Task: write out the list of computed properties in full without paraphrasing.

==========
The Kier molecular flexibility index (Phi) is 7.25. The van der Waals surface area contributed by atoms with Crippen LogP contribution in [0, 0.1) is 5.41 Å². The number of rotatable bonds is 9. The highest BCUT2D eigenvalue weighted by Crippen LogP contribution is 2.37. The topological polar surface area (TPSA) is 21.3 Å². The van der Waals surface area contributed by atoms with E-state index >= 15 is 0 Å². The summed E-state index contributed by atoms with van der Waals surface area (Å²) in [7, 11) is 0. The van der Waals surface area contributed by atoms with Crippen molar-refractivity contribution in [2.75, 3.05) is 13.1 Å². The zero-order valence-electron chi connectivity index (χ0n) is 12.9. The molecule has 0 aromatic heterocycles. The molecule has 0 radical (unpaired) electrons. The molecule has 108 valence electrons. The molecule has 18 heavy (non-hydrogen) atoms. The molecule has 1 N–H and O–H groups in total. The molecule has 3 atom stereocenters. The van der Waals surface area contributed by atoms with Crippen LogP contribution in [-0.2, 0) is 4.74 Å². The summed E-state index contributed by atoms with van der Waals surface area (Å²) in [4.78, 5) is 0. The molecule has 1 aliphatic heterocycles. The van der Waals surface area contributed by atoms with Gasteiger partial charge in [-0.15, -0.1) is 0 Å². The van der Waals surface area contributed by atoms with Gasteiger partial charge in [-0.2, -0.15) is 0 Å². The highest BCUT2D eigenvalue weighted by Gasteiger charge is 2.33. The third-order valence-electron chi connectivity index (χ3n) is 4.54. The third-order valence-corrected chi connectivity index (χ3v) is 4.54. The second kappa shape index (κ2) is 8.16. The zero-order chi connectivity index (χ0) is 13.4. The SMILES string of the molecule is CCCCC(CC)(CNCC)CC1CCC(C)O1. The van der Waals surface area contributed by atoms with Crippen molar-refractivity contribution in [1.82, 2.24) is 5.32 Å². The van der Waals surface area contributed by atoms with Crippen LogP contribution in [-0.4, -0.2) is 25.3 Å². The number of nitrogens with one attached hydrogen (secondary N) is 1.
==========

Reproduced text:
The Kier molecular flexibility index (Phi) is 7.25. The van der Waals surface area contributed by atoms with Crippen LogP contribution in [0, 0.1) is 5.41 Å². The number of rotatable bonds is 9. The highest BCUT2D eigenvalue weighted by Crippen LogP contribution is 2.37. The topological polar surface area (TPSA) is 21.3 Å². The van der Waals surface area contributed by atoms with E-state index >= 15 is 0 Å². The summed E-state index contributed by atoms with van der Waals surface area (Å²) in [7, 11) is 0. The van der Waals surface area contributed by atoms with Crippen molar-refractivity contribution in [2.75, 3.05) is 13.1 Å². The zero-order valence-electron chi connectivity index (χ0n) is 12.9. The molecule has 0 aromatic heterocycles. The molecule has 0 radical (unpaired) electrons. The molecule has 108 valence electrons. The molecule has 18 heavy (non-hydrogen) atoms. The molecule has 1 N–H and O–H groups in total. The molecule has 3 atom stereocenters. The van der Waals surface area contributed by atoms with Crippen LogP contribution in [-0.2, 0) is 4.74 Å². The summed E-state index contributed by atoms with van der Waals surface area (Å²) in [4.78, 5) is 0. The molecule has 1 aliphatic heterocycles. The van der Waals surface area contributed by atoms with Gasteiger partial charge in [-0.15, -0.1) is 0 Å². The van der Waals surface area contributed by atoms with Gasteiger partial charge in [-0.2, -0.15) is 0 Å². The highest BCUT2D eigenvalue weighted by Gasteiger charge is 2.33. The third-order valence-electron chi connectivity index (χ3n) is 4.54. The third-order valence-corrected chi connectivity index (χ3v) is 4.54. The second kappa shape index (κ2) is 8.16. The zero-order chi connectivity index (χ0) is 13.4. The SMILES string of the molecule is CCCCC(CC)(CNCC)CC1CCC(C)O1. The van der Waals surface area contributed by atoms with Crippen molar-refractivity contribution in [1.82, 2.24) is 5.32 Å². The van der Waals surface area contributed by atoms with Crippen LogP contribution in [-0.4, -0.2) is 25.3 Å². The number of nitrogens with one attached hydrogen (secondary N) is 1.